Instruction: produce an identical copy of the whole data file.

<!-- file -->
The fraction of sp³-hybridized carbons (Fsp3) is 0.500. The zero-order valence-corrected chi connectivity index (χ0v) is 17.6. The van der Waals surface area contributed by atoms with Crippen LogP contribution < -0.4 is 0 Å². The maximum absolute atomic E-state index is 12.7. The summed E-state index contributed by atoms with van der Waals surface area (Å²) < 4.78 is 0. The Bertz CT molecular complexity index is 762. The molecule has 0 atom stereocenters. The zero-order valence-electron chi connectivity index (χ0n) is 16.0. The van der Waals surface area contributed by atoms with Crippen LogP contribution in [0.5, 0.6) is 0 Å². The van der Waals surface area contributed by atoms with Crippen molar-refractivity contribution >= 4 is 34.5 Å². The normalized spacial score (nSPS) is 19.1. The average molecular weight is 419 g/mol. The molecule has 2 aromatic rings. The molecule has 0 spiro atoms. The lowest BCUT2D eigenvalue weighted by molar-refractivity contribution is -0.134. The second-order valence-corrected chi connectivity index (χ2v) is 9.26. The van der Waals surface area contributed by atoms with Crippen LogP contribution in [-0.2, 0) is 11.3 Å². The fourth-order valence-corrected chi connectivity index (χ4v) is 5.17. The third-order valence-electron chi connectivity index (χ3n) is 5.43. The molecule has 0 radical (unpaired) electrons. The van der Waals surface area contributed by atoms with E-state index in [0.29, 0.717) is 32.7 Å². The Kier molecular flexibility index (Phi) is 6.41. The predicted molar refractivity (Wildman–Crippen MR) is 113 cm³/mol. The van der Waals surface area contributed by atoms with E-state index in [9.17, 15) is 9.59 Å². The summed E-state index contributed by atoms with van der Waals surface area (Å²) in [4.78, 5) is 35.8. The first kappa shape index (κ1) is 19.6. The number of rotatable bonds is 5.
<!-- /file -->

The fraction of sp³-hybridized carbons (Fsp3) is 0.500. The zero-order valence-corrected chi connectivity index (χ0v) is 17.6. The van der Waals surface area contributed by atoms with Crippen LogP contribution < -0.4 is 0 Å². The maximum absolute atomic E-state index is 12.7. The summed E-state index contributed by atoms with van der Waals surface area (Å²) < 4.78 is 0. The Bertz CT molecular complexity index is 762. The molecule has 0 atom stereocenters. The zero-order valence-electron chi connectivity index (χ0n) is 16.0. The van der Waals surface area contributed by atoms with Crippen LogP contribution in [0.5, 0.6) is 0 Å². The van der Waals surface area contributed by atoms with Crippen molar-refractivity contribution >= 4 is 34.5 Å². The normalized spacial score (nSPS) is 19.1. The average molecular weight is 419 g/mol. The molecule has 2 aromatic rings. The molecule has 0 spiro atoms. The lowest BCUT2D eigenvalue weighted by molar-refractivity contribution is -0.134. The second-order valence-corrected chi connectivity index (χ2v) is 9.26. The van der Waals surface area contributed by atoms with Crippen LogP contribution in [-0.2, 0) is 11.3 Å². The fourth-order valence-corrected chi connectivity index (χ4v) is 5.17. The third-order valence-electron chi connectivity index (χ3n) is 5.43. The molecule has 0 radical (unpaired) electrons. The van der Waals surface area contributed by atoms with E-state index in [0.29, 0.717) is 32.7 Å². The Kier molecular flexibility index (Phi) is 6.41. The predicted molar refractivity (Wildman–Crippen MR) is 113 cm³/mol. The van der Waals surface area contributed by atoms with E-state index in [9.17, 15) is 9.59 Å². The summed E-state index contributed by atoms with van der Waals surface area (Å²) in [4.78, 5) is 35.8. The first kappa shape index (κ1) is 19.6. The number of rotatable bonds is 5.